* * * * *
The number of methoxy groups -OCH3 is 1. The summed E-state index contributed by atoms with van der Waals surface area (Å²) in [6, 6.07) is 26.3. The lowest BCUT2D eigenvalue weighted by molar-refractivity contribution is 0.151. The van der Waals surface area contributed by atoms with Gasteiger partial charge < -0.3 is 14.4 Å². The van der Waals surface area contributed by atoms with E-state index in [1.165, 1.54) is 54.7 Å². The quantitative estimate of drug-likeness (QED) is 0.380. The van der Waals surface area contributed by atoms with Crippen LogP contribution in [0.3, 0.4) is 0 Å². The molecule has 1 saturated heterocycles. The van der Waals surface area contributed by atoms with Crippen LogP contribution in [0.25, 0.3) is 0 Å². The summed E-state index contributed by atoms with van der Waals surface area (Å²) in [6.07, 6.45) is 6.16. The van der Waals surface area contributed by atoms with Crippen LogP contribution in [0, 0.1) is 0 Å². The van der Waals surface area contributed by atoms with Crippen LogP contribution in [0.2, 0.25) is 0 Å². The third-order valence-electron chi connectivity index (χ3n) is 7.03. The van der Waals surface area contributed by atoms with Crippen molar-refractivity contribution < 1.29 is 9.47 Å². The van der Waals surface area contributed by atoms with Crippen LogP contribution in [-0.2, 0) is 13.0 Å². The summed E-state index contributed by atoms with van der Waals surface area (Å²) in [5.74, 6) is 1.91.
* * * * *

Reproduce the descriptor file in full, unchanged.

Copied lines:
The number of methoxy groups -OCH3 is 1. The summed E-state index contributed by atoms with van der Waals surface area (Å²) in [6, 6.07) is 26.3. The lowest BCUT2D eigenvalue weighted by molar-refractivity contribution is 0.151. The van der Waals surface area contributed by atoms with Gasteiger partial charge < -0.3 is 14.4 Å². The van der Waals surface area contributed by atoms with E-state index in [1.165, 1.54) is 54.7 Å². The quantitative estimate of drug-likeness (QED) is 0.380. The van der Waals surface area contributed by atoms with Crippen LogP contribution in [0.3, 0.4) is 0 Å². The molecule has 1 saturated heterocycles. The van der Waals surface area contributed by atoms with Crippen LogP contribution in [0.25, 0.3) is 0 Å². The summed E-state index contributed by atoms with van der Waals surface area (Å²) in [6.07, 6.45) is 6.16. The van der Waals surface area contributed by atoms with Crippen LogP contribution in [0, 0.1) is 0 Å². The van der Waals surface area contributed by atoms with Crippen LogP contribution in [0.2, 0.25) is 0 Å². The third-order valence-electron chi connectivity index (χ3n) is 7.03. The van der Waals surface area contributed by atoms with Crippen molar-refractivity contribution < 1.29 is 9.47 Å². The van der Waals surface area contributed by atoms with Crippen LogP contribution in [-0.2, 0) is 13.0 Å². The summed E-state index contributed by atoms with van der Waals surface area (Å²) in [5.74, 6) is 1.91.